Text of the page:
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Finding the perfect project car isn’t always about finding a rare barn find. Sometimes it’s just a matter of attitude and elbow grease. Don’t believe me? Watch; I can prove it. Richard “Riko” Gutierrez built this stunning and terrifying 1984 Toyota Corolla SR5 widebody racer from the bones of a $400 parts car. Who needs the super-rare JDM barn find, anyhow? 

Are old Toyota Corollas good? 

They sure as hell can be! “Riko” saw the potential in a very rough 1984 Toyota Corolla SR5 sitting outside somewhere outside of the Santa Cruz mountains in California. The Corolla had been there for over eight years when he snagged it for $400. While 80s Corollas generally aren’t overly rare, the SR5 models are a cut above the rest.

Riko says he originally bought the Toyota Corolla SR5 for parts to finish another Corolla he was working on. He robbed it of its best bits and stashed the husk off to the side for a few years. If this Corolla seems like a strange build choice, a quick look at his others will clear up any confusion. Riko’s stable of matching gold cars includes an S13, S30, and RWB-outfitted Porsche. These cars, along with his 1984 Toyota Corolla SR5, got the full treatment. 

What did it take to build such a cool 1984 Toyota Corolla SR5? 


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Like the rest of his cars, Riko’s Corolla is heavily modified. According to MotorTrend, Riko went to the mat for this car. He used a slew of high-quality parts and took his time with the build. Before the flashy gold paint was laid, the Corolla’s chassis was mounted to a spinning rig and was stripped neatly to its birthday suit. While that happened, Marcus Fry Racing fabricated a custom cage, and the frame was stitch-welded. 

The prep work for the chassis and frame was extensive but not quite as extensive as the paintwork. The gold paint has metal flakes and even diamond dust in it. Before painting, he made sure to make the car bigger to give even more surface to paint. Thanks to some help from a translator and tons of convincing, he got Japan’s Custom Garage SPEED to make the widebody fenders and their N3 aero kit. I think it’s fair to say that the widebody kit is a major part of what makes this Corolla so special. The original SR5 Corolla was a pretty slim little ride. These massive arches give it a stance like a coiled rattlesnake.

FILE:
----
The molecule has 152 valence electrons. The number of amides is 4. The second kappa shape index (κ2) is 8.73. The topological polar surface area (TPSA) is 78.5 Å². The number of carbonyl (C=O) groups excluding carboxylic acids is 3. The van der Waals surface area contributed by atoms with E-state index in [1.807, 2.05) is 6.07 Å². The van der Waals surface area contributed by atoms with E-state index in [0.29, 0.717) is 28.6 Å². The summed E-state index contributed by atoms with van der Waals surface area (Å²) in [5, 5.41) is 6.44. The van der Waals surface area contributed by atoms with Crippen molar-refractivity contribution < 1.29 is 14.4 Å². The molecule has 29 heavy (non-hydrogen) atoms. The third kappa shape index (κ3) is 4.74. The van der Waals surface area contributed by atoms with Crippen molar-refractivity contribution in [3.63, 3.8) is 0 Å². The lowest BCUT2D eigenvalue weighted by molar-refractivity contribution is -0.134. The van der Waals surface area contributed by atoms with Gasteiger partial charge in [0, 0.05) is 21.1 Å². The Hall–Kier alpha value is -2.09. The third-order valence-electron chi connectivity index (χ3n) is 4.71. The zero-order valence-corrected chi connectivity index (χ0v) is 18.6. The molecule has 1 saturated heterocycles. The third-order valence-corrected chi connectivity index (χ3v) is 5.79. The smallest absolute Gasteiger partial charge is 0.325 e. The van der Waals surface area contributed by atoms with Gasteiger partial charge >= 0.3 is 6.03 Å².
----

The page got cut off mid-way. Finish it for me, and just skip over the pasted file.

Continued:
The suspension is a work of art all its own. MotorTrend notes that the Corolla now sits on nearly the entire catalog of Techno Toy Tuning’s suspension bits. And thankfully, instead of the all-too-common trend of cramming a 10-trillion-hp engine into this tiny frame, Riko made the tasteful choice of leaning toward a car you actually need to be good at driving in order to make fast. Riko tastefully used a 3SGE with 20V individual throttle bodies and a custom header and exhaust system built by Marcus Fry Racing.

Cars like this take planning

Riko explains that this wasn’t a “might as well do this since we’re here” build. Cars like this require planning. He adds, “the car did cost a lot to build, but any race car project at this level will. I wanted to bring the same level of quality that I see in professional race cars to this car to show people that you can apply those same principles to these old Japanese cars.”

The work was nearly all-encompassing. “I like old cars but don’t like old wiring or dealing with hunting for classic parts or suspension,” he notes. “I find it more reliable to just redo everything and keep the soul of the car but bring it up to date.” 

The result is a classic Japanese racer built to an extremely high-quality standard. Riko’s 1984 Toyota Corolla SR5 is proof that the build matters more than the model. Forget about hunting the rare stuff; hunt the cool stuff and make them rare.